1. Rylott, E.L., Jackson, R.G., Sabbadin, F., Seth-Smith, H.M.B., Edwards, J., Chong, C.S., Strand, S.E., Grogan, G. and Bruce, N.C. (2011) The explosive-degrading cytochrome P450 XplA: biochemistry, structural features and prospects for bioremediation. Biochim. Biophys. Acta 1814, 230—236.
  2. Bui, S.H., McLean, K.J., Cheesman, M.R., Bradley, J.M., Rigby, S.E.J., Levy, C.W., Leys, D. and Munro, A.W. (2012) Unusual spectroscopic and ligand binding properties of the cytochrome P450-flavodoxin fusion enzyme XplA. J. Biol. Chem. 287, 19699—19714.
  3. PDB:4EP6

Tuesday, April 24, 2012

Stachydrine demethylase

Crystal structures were determined for the Rieske-type monooxygenase, stachydrine demethylase, in the unliganded state (at 1.6 Å) and in the product complex (at 2.2 Å) [1—3].

  1. Daughtry, K.D., Xiao, Y., Stoner-Ma, D., Cho, E., Orville, A.M., Liu, P. and Allen, K.N. (2012) Quaternary ammonium oxidative demethylation: X-ray crystallographic, resonance Raman, and UV-visible spectroscopic analysis of a Rieske-type demethylase. J. Am. Chem. Soc. 134, 2823—2834.
  2. PDB:3VCA
  3. PDB:3VCP

Sunday, March 25, 2012

FAD/NADPH-domain of flavocytochrome P450 BM3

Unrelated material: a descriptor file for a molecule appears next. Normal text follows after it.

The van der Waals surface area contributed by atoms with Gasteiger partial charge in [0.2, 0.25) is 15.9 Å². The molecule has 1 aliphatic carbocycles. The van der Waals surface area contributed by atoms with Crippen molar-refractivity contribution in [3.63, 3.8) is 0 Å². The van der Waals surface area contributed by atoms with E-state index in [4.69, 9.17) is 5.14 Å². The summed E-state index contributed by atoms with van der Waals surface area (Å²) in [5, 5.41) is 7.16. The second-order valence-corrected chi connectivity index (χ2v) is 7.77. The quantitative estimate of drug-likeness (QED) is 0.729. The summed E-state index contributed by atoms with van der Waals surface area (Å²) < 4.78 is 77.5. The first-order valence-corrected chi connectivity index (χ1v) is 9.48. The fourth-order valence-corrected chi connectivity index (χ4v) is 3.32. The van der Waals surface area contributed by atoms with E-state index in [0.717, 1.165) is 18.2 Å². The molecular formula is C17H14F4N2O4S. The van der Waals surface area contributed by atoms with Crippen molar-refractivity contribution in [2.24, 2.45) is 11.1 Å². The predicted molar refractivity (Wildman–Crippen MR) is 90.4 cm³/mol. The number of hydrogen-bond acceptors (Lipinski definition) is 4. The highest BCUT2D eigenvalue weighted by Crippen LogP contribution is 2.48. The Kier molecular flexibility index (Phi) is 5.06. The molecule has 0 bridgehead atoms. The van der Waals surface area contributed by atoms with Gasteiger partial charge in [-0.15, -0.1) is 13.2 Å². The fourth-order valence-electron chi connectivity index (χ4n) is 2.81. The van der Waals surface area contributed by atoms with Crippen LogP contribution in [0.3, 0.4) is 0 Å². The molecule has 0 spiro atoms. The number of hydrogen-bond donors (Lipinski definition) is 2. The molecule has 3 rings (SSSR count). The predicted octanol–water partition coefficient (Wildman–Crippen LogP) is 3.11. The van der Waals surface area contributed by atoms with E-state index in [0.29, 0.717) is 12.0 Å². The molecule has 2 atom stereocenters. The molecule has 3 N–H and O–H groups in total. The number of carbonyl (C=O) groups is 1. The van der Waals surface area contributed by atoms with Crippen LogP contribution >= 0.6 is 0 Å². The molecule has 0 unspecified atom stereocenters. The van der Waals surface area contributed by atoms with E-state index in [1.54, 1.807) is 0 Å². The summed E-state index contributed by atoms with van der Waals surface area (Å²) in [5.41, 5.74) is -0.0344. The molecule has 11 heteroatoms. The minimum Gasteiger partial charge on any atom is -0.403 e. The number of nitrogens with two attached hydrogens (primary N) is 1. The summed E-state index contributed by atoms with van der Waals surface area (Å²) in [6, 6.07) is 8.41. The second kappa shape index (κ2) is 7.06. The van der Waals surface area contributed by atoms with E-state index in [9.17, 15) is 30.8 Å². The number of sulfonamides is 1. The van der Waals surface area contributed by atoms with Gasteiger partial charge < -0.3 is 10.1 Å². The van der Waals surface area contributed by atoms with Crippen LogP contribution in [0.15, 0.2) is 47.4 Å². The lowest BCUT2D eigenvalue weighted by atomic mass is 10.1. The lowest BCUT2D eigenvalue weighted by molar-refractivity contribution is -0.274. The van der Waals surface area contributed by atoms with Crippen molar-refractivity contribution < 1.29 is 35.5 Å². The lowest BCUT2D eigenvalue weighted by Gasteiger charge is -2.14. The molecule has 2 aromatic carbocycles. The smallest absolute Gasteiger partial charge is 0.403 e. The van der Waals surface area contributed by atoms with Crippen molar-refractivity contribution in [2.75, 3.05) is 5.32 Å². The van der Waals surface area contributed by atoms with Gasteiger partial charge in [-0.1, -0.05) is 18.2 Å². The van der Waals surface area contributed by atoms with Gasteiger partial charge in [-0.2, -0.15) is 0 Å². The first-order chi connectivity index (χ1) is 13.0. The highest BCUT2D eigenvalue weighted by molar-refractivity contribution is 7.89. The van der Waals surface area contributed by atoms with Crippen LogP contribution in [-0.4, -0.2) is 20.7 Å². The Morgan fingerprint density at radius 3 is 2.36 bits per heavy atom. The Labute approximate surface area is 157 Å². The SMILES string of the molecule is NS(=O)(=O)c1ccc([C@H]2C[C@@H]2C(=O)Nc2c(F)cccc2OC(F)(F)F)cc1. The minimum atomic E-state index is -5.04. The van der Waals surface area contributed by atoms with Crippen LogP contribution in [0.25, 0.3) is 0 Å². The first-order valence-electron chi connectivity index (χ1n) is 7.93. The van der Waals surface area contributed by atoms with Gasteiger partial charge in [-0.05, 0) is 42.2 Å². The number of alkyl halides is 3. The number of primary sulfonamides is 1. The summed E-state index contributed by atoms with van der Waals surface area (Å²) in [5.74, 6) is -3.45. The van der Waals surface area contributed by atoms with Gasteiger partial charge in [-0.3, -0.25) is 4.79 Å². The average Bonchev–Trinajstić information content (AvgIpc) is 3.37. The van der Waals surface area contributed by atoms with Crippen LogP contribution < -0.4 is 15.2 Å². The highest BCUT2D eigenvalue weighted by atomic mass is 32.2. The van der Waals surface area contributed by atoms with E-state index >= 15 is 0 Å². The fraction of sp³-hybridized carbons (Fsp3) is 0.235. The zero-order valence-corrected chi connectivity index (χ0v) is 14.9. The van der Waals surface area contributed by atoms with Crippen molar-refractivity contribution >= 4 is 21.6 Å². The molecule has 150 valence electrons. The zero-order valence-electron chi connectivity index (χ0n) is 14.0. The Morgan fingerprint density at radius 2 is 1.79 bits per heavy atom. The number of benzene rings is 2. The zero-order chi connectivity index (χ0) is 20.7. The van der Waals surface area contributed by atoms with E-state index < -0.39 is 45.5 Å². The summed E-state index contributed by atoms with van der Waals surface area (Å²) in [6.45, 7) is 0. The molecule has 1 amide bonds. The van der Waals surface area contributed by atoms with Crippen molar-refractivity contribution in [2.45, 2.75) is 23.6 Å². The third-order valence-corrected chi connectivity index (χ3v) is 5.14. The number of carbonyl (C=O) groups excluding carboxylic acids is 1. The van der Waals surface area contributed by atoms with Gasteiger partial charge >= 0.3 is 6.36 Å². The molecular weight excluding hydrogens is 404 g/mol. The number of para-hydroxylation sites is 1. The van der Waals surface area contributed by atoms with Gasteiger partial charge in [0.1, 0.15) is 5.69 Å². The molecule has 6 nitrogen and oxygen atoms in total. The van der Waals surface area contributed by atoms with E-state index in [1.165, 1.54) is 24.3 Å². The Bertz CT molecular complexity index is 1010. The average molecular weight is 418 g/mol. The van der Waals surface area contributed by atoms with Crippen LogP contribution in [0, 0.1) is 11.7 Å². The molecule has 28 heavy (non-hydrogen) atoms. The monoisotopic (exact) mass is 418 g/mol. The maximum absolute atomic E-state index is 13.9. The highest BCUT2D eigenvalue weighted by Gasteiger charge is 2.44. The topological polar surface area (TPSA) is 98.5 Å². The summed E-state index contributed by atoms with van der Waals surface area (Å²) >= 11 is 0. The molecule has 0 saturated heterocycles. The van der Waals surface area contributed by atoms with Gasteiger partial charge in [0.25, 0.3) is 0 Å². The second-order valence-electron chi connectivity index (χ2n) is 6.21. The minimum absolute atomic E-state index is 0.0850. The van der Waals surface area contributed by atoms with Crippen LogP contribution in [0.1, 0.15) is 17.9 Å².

The crystal structure of the FAD/NADPH-binding domain of the Bacillus megaterium flavocytochrome P450 BM3 has been solved in both the absence and presence of the ligand NADP+ [1—3].

  1. Joyce, M.G., Ekanem, I.S., Roitel, O., Dunford, A.J., Neeli, R., Girvan, H.M., Baker, G.J., Curtis, R.A., Munro, A.W. and Leys, D. (2012) The crystal structure of the FAD/NADPH-binding domain of flavocytochrome P450 BM3. FEBS J. 279, 1694—1706.
  2. PDB:4DQK
  3. PDB:4DQL

Sunday, February 05, 2012

Carbon—carbon quadruple bond

Quadruple and higher order metal—metal bonds are known for transition metals, lanthanoids and actinoids. But for main group elements? Using four different computational methods, Shaik et al. [1] show that
C2 and its isoelectronic molecules CN+, BN and CB (each having eight valence electrons) are bound by a quadruple bond. The bonding comprises not only one σ- and two π-bonds, but also one weak ‘inverted’ bond, which can be characterized by the interaction of electrons in two outwardly pointing sp hybrid orbitals.
According to Shaik, the existence of the fourth bond in C2 suggests that it is not really diradical C22• [2]:
If C2 were a diradical it would immediately form higher clusters. I think the fact that you can isolate C2 tells you it has a barrier, small as it may be, to prevent that.

  1. Shaik, S., Danovich, D., Wu, W., Su, P., Rzepa, H.S. and Hiberty, P.C. Quadruple bonding in C2 and analogous eight-valence electron species. Nature Chemistry, in press.
  2. Extance, A. Calculations reveal carbon-carbon quadruple bond. Chemistry World, 29 January 2012.